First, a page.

Cambridge University academics warn against rent controls in London
Giving London Mayor Boris Johnson the power to regulate rents set by private landlords in the capital could restrict the supply of homes for rent at a time when demand for them is growing fast.
Homes provided by private sector landlords now account for 30% of all residential accommodation in London, according to English Housing, which says about 2.5 million Londoners now rent privately.
And a new report by academics from Cambridge University has concluded that a range of moderate stabilisation measures would only result in reductions of between 0 and 15% in the rate at which rents would rise in London will rise over the next 10 years.
The Cambridge Centre for Housing and Planning Research warns that any slowdown in the rate rents in London rise as a result of introducing controls would result in a similar percentage of private landlords exiting the market.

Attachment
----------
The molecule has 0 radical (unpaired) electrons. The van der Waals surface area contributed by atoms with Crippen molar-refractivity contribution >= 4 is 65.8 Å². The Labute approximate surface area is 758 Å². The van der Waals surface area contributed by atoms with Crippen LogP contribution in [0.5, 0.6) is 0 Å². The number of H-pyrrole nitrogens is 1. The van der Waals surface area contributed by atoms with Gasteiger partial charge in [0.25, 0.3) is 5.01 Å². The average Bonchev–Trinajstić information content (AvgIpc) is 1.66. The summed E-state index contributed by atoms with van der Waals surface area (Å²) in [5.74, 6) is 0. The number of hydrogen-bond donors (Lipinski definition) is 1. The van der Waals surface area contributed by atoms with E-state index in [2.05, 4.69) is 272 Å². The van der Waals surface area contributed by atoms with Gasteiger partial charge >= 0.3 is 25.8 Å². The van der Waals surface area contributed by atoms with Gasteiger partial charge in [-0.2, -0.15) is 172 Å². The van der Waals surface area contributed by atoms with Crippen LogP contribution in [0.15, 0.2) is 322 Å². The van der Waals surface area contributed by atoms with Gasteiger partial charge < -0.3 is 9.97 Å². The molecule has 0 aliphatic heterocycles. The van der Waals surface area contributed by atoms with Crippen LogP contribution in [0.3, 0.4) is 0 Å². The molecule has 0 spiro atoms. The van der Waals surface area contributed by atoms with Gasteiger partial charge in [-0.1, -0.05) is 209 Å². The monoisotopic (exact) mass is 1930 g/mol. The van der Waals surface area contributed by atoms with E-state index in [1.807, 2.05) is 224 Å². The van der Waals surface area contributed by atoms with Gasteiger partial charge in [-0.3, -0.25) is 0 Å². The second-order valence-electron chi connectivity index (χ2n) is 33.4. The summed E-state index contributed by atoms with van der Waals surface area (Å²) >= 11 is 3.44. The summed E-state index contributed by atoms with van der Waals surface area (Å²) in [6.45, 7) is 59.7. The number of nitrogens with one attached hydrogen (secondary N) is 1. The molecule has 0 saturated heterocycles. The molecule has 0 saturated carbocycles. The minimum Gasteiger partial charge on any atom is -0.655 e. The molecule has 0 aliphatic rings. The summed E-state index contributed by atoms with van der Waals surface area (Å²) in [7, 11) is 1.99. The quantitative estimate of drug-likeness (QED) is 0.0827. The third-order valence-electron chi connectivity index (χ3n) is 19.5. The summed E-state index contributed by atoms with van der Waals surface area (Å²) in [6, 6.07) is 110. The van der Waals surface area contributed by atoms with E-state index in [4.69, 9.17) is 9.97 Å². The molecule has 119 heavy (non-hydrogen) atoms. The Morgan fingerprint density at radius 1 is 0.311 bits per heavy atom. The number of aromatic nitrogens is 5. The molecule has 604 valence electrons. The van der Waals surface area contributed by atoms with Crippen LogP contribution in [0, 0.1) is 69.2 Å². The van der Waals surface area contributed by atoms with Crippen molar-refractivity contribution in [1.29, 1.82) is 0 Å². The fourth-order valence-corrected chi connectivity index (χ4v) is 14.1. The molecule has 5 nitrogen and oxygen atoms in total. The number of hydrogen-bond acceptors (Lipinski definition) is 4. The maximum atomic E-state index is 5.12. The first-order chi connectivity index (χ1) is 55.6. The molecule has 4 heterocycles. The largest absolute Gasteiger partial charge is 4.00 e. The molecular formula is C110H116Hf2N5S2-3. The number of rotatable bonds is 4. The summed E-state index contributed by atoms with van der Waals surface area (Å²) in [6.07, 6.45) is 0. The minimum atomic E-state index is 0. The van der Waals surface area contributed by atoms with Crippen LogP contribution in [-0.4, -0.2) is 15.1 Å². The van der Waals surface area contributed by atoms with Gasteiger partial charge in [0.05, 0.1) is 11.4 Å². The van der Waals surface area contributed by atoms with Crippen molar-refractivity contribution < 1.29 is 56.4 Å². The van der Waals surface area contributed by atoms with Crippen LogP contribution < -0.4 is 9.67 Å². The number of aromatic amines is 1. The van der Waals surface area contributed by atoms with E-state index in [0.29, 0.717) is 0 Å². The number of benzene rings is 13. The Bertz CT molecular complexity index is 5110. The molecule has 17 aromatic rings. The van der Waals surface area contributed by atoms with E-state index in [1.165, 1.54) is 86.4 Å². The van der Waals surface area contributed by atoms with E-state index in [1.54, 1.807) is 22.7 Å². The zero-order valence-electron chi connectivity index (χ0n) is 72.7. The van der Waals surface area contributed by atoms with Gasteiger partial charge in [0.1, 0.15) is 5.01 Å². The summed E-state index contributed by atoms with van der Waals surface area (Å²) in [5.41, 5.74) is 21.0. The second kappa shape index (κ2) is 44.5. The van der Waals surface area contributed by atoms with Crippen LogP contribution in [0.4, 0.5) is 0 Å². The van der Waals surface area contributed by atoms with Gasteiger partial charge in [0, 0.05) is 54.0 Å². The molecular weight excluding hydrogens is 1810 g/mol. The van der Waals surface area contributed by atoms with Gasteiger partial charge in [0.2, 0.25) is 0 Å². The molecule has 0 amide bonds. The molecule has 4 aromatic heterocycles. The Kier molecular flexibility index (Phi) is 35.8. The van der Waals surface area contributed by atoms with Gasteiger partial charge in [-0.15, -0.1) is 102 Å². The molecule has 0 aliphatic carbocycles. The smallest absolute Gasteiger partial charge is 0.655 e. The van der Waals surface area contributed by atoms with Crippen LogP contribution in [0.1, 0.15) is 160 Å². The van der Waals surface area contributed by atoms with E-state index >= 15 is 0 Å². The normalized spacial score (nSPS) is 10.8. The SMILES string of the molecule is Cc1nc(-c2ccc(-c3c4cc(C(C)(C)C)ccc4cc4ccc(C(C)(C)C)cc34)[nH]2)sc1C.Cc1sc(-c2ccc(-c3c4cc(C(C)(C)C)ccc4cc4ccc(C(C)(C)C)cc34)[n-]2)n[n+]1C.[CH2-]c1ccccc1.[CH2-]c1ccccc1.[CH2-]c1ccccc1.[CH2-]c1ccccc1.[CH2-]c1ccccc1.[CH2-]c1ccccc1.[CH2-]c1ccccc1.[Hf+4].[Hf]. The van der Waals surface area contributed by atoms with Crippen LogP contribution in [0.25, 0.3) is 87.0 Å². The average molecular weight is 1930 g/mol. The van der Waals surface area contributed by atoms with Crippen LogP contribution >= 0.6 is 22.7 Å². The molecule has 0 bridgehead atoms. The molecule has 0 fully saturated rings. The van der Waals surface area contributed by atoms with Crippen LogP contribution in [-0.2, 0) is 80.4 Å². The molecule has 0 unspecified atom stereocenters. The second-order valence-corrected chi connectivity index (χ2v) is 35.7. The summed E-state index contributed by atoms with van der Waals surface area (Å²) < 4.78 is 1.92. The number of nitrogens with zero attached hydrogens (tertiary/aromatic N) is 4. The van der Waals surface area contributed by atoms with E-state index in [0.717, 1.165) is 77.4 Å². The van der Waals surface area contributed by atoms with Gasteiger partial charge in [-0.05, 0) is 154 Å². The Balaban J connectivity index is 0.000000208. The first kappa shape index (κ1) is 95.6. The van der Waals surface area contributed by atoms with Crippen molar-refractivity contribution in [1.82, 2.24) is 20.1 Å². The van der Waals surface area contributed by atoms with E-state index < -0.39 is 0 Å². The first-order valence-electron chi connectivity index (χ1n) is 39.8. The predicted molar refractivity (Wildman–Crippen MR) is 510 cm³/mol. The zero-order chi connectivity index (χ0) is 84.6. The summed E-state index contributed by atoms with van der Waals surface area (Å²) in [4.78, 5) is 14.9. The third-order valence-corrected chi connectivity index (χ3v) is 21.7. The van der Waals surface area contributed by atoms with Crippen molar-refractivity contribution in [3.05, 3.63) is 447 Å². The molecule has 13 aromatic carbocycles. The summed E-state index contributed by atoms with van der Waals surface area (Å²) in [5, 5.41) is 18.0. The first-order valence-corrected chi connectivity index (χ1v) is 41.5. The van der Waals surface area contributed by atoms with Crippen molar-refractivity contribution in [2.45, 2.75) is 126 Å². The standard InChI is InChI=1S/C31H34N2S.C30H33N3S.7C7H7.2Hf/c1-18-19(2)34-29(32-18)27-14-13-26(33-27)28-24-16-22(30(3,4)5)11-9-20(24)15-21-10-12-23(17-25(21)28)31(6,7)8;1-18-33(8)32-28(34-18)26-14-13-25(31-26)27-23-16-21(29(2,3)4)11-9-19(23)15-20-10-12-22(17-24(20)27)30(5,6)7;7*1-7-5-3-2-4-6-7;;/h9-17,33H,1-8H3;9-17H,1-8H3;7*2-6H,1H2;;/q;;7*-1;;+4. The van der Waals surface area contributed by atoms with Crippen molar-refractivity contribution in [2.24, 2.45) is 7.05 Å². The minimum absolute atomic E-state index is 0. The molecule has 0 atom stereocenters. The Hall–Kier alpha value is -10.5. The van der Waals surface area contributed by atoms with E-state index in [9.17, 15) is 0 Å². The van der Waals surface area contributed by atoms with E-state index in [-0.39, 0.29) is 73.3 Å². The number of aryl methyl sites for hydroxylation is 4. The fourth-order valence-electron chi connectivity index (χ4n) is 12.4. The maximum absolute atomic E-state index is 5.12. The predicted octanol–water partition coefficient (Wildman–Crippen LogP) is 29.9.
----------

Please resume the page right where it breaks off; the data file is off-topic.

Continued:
The researchers looked a six ways of controlling rents charged by private landlords in the capital.
Under scenario 1, where rent rises could only match increases in the consumer price index and tenancies would be a minimum of five years, tenants would be at best £6 a week better off by 2020 – paying a projected £352 a week instead of £358.
Scenario 3, which proposes a three-year rent freeze, could make tenants £18 better off by 2017 than they would otherwise have been.
Meanwhile, scenario 5 – which proposes that rents are cut to two-thirds of their current values and any rises restricted to either CPI or the rate of wage inflation – would slash rents to £221 per week by 2020.
However, introducing this form of rent control would result in a significantly lower number of homes available for private rent.
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